From "Mechanical Movements, Devices and Appliances" Hiscox, 1899


Faucett Rotary Engine: 1872
Left: The Faucett Rotary Engine: 1872

This is another eccentric-cylinder rotary engine relying on a line seal to remain steam-tight. Two such cylinders were arranged at 180 degrees to give a smoother output torque.

The steam inlet and exhaust passages could be swopped over by the valve G so the engine was reversible.

From US patent 122,713 granted Jan 1872


Shaw & Baker Rotary Engine: 1872
Left: The Shaw & Baker engine: 1873

This engine was patented by Levi M Shaw And Allen S Baker of Evansville, Wisconsin. It is not really a rotary engine so much as a "disc engine".

The output shaft is F. The patent text claims that the output torque is constant.

From US patent 143,723 granted Oct 1873

Shaw & Baker Rotary Engine: 1872
Left: The Shaw & Baker engine: 1873

Here we learn that the Shaw & Baker engine was abandoned due to its poor efficiency, the fate of most rotary engines.

From A Field Guide to American Windmills by T Lindsay Baker. University of Oklahoma Press, 1 Jan 1985

The Baker company still exists, making water-supply products. Here are a few more details from on the rotary engine from The Baker Monitor.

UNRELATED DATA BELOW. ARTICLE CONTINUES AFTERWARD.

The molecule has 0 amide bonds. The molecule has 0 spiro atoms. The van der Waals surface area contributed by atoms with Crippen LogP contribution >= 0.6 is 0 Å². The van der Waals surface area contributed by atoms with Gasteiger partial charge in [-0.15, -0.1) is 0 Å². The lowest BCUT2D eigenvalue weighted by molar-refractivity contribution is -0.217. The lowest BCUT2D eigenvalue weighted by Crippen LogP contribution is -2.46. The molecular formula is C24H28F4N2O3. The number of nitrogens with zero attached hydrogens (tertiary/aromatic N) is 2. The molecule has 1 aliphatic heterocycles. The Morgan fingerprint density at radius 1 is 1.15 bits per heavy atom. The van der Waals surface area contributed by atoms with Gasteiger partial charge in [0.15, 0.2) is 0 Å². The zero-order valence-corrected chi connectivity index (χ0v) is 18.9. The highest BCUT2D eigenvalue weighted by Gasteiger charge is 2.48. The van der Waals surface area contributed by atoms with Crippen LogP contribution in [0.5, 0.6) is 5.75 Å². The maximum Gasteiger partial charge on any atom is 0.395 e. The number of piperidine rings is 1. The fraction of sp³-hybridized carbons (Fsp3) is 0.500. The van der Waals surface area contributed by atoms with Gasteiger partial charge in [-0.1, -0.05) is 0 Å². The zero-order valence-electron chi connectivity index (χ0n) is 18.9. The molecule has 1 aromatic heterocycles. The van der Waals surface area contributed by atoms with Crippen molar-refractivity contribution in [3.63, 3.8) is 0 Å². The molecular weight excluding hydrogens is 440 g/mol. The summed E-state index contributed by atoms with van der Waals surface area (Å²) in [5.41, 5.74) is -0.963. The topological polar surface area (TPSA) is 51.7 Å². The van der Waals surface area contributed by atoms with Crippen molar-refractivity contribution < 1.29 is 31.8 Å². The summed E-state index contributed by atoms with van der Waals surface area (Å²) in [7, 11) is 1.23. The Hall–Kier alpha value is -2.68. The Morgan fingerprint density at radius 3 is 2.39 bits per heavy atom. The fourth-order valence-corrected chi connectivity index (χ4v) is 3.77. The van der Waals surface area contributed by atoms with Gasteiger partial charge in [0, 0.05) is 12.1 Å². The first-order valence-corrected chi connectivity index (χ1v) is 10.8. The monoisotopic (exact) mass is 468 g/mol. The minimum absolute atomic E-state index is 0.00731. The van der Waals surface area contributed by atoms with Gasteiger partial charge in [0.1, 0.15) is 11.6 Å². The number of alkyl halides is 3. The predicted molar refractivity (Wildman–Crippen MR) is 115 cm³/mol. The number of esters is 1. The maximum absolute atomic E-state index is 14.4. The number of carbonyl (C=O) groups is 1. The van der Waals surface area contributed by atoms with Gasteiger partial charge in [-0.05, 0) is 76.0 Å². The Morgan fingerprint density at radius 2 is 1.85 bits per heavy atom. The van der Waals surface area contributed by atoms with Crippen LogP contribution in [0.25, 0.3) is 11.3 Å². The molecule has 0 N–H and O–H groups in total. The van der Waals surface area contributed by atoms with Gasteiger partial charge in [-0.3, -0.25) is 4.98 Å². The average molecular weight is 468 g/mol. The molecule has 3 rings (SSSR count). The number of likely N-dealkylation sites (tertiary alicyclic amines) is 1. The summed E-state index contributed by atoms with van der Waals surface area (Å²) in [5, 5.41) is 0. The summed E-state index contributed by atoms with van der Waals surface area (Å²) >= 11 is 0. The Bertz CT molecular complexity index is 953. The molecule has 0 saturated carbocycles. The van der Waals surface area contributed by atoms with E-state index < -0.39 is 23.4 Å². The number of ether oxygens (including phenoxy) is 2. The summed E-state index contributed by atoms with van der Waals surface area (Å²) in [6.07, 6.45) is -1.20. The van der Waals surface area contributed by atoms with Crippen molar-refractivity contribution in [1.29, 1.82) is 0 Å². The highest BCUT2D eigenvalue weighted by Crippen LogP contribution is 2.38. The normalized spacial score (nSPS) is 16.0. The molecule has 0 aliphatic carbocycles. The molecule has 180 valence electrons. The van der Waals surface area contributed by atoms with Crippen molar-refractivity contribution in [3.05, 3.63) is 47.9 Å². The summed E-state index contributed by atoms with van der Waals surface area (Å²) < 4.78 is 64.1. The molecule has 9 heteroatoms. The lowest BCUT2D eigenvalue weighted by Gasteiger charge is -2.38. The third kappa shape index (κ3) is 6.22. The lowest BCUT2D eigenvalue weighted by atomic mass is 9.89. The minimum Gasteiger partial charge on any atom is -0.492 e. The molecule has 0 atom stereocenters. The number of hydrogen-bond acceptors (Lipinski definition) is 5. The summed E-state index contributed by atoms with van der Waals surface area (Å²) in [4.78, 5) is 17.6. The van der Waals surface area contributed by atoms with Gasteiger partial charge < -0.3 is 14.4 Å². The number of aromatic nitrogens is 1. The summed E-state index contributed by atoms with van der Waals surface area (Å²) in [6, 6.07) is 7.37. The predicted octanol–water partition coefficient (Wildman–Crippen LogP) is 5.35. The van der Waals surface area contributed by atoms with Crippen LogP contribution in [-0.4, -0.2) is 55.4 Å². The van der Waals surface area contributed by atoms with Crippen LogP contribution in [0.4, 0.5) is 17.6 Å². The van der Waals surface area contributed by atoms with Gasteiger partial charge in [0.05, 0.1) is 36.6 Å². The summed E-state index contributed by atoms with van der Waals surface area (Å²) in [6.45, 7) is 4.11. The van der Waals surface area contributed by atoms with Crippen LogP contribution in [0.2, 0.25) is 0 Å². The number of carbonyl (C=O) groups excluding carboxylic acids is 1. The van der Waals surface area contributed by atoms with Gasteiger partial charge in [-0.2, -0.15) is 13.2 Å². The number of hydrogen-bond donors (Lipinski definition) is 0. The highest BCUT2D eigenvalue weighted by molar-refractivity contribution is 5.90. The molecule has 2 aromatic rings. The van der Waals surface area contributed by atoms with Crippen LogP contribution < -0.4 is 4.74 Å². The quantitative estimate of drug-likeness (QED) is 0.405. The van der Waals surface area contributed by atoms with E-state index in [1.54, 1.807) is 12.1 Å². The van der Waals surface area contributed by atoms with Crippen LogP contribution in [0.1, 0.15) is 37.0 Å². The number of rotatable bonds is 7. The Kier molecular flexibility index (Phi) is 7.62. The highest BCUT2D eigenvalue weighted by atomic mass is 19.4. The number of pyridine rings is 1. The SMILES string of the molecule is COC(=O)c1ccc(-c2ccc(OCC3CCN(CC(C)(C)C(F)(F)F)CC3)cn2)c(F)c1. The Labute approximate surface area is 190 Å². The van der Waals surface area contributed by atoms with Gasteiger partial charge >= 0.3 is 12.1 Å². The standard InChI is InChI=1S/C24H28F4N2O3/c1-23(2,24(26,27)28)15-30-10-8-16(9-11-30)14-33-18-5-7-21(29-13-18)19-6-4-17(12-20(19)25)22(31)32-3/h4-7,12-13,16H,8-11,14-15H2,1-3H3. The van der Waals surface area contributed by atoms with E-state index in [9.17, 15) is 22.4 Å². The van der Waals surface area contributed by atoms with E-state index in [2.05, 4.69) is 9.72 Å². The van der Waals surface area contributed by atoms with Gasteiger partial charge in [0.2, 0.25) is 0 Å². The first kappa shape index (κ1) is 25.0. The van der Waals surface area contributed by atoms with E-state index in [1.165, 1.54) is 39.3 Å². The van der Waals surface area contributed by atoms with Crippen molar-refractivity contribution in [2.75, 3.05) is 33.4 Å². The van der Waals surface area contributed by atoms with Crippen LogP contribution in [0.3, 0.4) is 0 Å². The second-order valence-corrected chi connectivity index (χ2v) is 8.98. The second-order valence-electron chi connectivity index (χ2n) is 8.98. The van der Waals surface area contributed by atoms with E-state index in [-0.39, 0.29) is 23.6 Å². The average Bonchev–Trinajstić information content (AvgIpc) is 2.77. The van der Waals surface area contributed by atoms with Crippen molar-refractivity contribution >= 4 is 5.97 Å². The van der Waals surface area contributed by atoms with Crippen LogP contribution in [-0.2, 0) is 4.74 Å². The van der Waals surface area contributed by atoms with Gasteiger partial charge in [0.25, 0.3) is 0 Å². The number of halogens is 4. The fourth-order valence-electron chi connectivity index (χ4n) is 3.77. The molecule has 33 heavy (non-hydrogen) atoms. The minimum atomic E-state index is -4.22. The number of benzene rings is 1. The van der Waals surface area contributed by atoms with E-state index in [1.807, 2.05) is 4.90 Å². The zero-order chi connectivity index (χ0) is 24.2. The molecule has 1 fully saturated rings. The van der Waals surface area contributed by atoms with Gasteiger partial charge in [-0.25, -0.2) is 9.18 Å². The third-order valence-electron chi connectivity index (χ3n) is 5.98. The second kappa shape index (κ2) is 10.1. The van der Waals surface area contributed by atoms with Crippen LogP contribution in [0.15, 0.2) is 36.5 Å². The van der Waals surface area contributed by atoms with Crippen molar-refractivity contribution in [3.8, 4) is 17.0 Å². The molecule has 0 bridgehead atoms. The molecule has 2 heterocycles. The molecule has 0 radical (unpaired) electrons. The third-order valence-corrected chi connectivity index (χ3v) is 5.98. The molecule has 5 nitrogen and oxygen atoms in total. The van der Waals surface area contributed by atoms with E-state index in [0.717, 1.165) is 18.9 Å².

"It all began in 1872 with the designing of a rotary steam engine by Allen S. Baker and Levi Shaw. Mr. Baker took the design to a Milwaukee firm to be built and the tests looked promising. In April of 1873, Caleb Snashall and L. M. Mygatt from the hardware store and Almeron Eager and W. S. Smith from the general store, proposed to Baker and Shaw that the six of them each subscribe $1,000 to organize a company to build rotary steam engines and also run a machine shop repair business. Some stories say that Mr. Eager and Mr. Baker formulated the idea while going for a buggy ride and having a picnic together at Liberty Pole Hill. In any case, the organization was formed and the following officers elected: President, Caleb Snashall; Treasurer, Almeron Eager; Secretary, W. S.Smith. Allen Baker was made Foreman and General Superintendent. The company was named the A. S. Baker Company. These six were very enterprising men but very different from each other in their talents and aspirations. Some were primarily interested in making money and some just loved to build things; but all had a great love for Evansville and wanted to see the city grow and thrive."